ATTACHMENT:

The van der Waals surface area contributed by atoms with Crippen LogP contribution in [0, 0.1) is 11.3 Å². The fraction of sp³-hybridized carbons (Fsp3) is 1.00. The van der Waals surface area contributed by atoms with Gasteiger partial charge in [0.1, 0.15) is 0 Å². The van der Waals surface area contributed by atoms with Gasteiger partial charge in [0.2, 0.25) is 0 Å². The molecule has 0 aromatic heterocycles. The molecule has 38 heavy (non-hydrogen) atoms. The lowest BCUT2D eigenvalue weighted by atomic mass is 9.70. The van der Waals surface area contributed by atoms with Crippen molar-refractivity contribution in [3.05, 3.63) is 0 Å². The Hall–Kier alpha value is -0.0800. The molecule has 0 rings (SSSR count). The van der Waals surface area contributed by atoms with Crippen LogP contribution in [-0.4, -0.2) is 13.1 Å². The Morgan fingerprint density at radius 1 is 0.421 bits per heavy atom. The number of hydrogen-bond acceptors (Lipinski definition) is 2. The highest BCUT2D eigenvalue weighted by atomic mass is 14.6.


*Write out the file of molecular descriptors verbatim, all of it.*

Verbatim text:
The van der Waals surface area contributed by atoms with Crippen LogP contribution in [0, 0.1) is 11.3 Å². The fraction of sp³-hybridized carbons (Fsp3) is 1.00. The van der Waals surface area contributed by atoms with Gasteiger partial charge in [0.1, 0.15) is 0 Å². The van der Waals surface area contributed by atoms with Gasteiger partial charge in [0.2, 0.25) is 0 Å². The molecule has 0 aromatic heterocycles. The molecule has 38 heavy (non-hydrogen) atoms. The lowest BCUT2D eigenvalue weighted by atomic mass is 9.70. The van der Waals surface area contributed by atoms with Crippen molar-refractivity contribution in [3.05, 3.63) is 0 Å². The Hall–Kier alpha value is -0.0800. The molecule has 0 rings (SSSR count). The van der Waals surface area contributed by atoms with Crippen LogP contribution in [-0.4, -0.2) is 13.1 Å². The Morgan fingerprint density at radius 1 is 0.421 bits per heavy atom. The number of hydrogen-bond acceptors (Lipinski definition) is 2. The highest BCUT2D eigenvalue weighted by atomic mass is 14.6.